RUBY SPARKS Bona Fide Productions, Fox Searchlight Pictures' Comedy, Fantasy, Romance directed by Jonathan Dayton and Valerie Faris starring Paul Dano.
Copyright © 2012 Cinereach Productions, LLC. All rights reserved.
TM and © 2012 Fox and its related entities. All rights reserved.
BEASTS OF THE SOUTHERN WILD Fox Searchlight Pictures' Drama directed by Benh Zeitlin starring Quvenzhané Wallis, Dwight Henry, Levy Easterly, Lowell Landes.
Dwight Henry as "Wink" on the set of BEASTS OF THE SOUTHERN WILD.
FILM CLIP #2
"The Whole Universe"
FILM CLIP #1
"Was'nt No Time For Cryin'"
FILM CLIP #3
"We Stay Right Here"
FILM CLIP #4
BEASTS OF THE SOUTHERN WILD
TM and © 2012 Fox and its related entities. All rights reserved.
Fox Searchlight Pictures presents in association with Cinereach a Cinereach and Court 13 production in association with Journeyman Pictures ' Drama directed by
"Wink", Levy Easterly "Jean Battiste", Lowell Landes "Walrus", Pamela Harper "Little Jo",
"Miss Bathsheeba", Amber Henry "LZA", Jonshel Alexander "Joy Strong", Nicholas Clark "Boy with Bell", Joseph Brown "Winston". Screenplay by:
. Based on the stage play "Juicy and Delicious" written by Lucy Alibar. Produced by:
. Executive Producers:
, Paul Mezey. Producer:
. Music by: Dan Romer & Benh Zeitlin. RELEASE DATES: 12 DECEMBER 2012 (FRANCE) / 27 JUNE 2012 (USA)
HITCHCOCK Fox Searchlight Pictures' Biography, Drama directed by Sacha Gervasi starring Anthony Hopkins, Helen Mirren, Scarlett Johansson, Danny Huston.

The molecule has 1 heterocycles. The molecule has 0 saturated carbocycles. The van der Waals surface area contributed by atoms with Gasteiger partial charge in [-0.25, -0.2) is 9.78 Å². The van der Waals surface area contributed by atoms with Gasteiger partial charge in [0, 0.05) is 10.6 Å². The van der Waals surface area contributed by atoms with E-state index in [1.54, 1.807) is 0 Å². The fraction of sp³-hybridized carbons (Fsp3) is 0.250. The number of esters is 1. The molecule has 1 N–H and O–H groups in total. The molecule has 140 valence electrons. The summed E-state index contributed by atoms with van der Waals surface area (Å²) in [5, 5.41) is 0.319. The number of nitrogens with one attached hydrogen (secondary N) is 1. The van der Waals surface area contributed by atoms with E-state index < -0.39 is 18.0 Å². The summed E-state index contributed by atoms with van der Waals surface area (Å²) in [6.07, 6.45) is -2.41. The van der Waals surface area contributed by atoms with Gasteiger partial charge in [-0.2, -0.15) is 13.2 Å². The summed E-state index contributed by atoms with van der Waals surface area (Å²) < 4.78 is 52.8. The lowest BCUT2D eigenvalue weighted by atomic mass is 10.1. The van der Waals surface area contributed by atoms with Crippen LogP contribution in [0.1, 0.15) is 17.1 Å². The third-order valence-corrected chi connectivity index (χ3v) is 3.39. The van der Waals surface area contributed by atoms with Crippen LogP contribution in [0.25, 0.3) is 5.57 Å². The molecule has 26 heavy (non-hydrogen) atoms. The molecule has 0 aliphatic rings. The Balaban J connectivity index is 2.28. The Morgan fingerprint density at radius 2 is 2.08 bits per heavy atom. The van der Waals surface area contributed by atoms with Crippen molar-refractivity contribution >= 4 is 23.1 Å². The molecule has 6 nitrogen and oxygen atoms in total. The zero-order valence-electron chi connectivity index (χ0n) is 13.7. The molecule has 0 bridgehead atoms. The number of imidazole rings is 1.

ABOUT THE FILMMAKERS: BENH ZEITLIN (Directed By/ Screenplay By/ Music By) is a filmmaker, composer, animator, and founding member of Court 13. His award-winning shorts include EGG, ORIGINS OF ELECTRICITY, I GET WET, and GLORY AT SEA. He lives in New Orleans, Louisiana, with a pack of wild animals. LUCY ALIBAR (Screenplay By) is a playwright and storyteller from the Florida panhandle. Her plays include Juicy and Delicious (Collective Unconscious/The TANK), A Friend of Dorothy (Best Play Finalist, Montreal Fringe), Lightning/Picnic, Mommy Says I’m Pretty on the Insides, and Christmas and Jubilee Behold the Meteor Shower. Her work has been produced and developed at the Sundance Institute, Joe’s Pub, Williamstown Theatre Festival, HERE Arts Center, Ensemble Studio Theatre, Dixon Place, New Georges, Edinburgh Fringe, the Avignon Festival, and the Cherry Lane Theatre. Lucy is a member of EST/Youngblood, Jose Rivera’s Writing Group, and founder of the New Georges Writer/Director Lab. She is a Sundance Screenwriting Fellow, two- time finalist for the Heideman Award at Actor’s Theatre of Louisville, and winner of Young Playwrights, Inc. BEN RICHARDSON (Director of Photography) is an award-winning cinematographer, currently based in New York City. He won Best Animation at Slamdance 2010 for SEED, which he co-directed and shot. He was also director of photography on THE HUNTER AND THE SWAN DISCUSS THEIR MEETING, a Sundance 2011 official selection. Originally from the UK, Richardson lived for five years in Prague, where he met director Benh Zeitlin, with whom he subsequently worked as cinematographer on the multi-award-winning GLORY AT SEA. DAN ROMER (Music By) is an acclaimed engineer, producer, mixer and composer. His artist credits include Jenny Owen Youngs, April Smith, Ingrid Michaelson, Lelia Broussard, Ian Axel, He Is We, Cara Salimando and Jukebox The Ghost. He has scored the award winning short films GLORY AT SEA and DEATH TO THE TINMAN. BEASTS OF THE SOUTHERN WILD is his first full-length feature film project. STEPHANI LEWIS (Costume Designer) graduated from the University of New Mexico with a degree in Design for Performance, with an emphasis on Costume Design. Over the last 8 years she has worked in the design field in film and television as well as both professional and educational. Other design credits include costume designer on STINGRAY SAM, THE HISTORY OF FUTURE FOLK, and SEE GIRL RUN. Assistant Costume Design credits include THE PLACE BEYOND THE PINES, BLUE VALENTINE, COLD SOULS, SUGAR, CARRIES and more.